Traditional Gender Roles Constraining Women’s Mobility and Autonomy


Rural people are still skeptical about letting women go outside for work. There persists a notion amongst household members and religious figures that women should stay indoors and take care of family chores. Their concern about women’s veil and modesty also came to light in a study done by Innovision as many feared working women would not stay modest and might start neglecting religious duties. Family members are also worried about what other members of the community might say. A study conducted by Innovision highlights the misconceptions that community has towards working women.  Interviews with household members show that 36% feel women who work cannot manage household responsibilities properly. This form of community mindset is hindering the participation and growth of women in entrepreneurship.


Innovision has undertaken several studies relating to women empowerment in multiple districts in Bangladesh. One of the studies showed that 95% of the women wanted to earn money and engage in entrepreneurship if they had the option to work from home.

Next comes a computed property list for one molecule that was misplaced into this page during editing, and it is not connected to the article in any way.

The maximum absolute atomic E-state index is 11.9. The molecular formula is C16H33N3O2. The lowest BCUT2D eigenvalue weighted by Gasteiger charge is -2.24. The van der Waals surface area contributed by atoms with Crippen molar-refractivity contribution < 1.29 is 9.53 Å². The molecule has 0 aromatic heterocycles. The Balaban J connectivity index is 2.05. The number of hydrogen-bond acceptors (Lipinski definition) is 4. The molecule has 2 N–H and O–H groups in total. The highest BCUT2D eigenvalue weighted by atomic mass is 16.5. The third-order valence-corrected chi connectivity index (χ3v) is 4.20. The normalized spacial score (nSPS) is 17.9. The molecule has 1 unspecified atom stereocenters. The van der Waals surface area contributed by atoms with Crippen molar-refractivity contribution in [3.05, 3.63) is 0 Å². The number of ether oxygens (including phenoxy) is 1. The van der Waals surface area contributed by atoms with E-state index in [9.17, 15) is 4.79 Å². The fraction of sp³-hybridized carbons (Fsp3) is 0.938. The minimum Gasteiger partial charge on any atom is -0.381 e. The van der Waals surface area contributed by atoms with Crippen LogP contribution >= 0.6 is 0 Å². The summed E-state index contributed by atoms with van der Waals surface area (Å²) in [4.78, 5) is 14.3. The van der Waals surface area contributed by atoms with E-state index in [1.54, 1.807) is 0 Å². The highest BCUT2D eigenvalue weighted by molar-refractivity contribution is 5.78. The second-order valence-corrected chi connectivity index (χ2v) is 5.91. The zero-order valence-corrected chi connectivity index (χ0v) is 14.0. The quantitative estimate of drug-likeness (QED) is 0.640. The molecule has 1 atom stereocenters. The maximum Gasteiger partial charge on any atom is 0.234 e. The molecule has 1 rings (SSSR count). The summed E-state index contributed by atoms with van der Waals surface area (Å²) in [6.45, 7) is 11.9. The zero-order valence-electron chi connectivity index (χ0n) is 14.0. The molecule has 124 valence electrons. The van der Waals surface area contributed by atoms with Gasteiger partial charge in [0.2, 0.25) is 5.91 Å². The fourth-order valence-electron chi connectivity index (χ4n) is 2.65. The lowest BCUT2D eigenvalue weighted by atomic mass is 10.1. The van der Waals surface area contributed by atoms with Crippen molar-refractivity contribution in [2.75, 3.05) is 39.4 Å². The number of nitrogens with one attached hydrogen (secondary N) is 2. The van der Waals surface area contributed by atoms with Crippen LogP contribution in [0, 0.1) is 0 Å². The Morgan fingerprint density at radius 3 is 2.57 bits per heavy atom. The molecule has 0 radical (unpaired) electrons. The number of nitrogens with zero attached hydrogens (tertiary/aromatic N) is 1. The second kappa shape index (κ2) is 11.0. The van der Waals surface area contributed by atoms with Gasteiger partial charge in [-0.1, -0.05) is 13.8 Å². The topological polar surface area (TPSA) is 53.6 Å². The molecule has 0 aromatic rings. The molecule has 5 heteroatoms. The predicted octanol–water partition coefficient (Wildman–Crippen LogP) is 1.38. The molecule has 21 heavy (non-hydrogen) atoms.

Cultural Stigma and Stereotypes Surrounding Women in Business


Many perceived that women would be unable to handle the pressure of running a business. Most guardians do not feel confident that the female members of their families can tactically do business transactions. Innovision’s study on gender-based campaigns shows that 54% of the husbands of women entrepreneurs thought that most women tend to be non-proficient in business accounting, banking, and management of money etc.


System Readiness

Despite the barriers in the socio-cultural context, much improvement has been made. Influential community members like government leaders, religious leaders, and teachers are becoming more accepting and want better participation from women in the entrepreneurial arena. This shows that the mindset and perception now is more positive.


There are many government initiatives like the Tottho apa initiative that lets village women get access to information from a designated female employee of the government. Besides, there are government-owned marketplaces like laalsobuj.com that collect products made by rural women entrepreneurs and sell the products through their e-commerce website.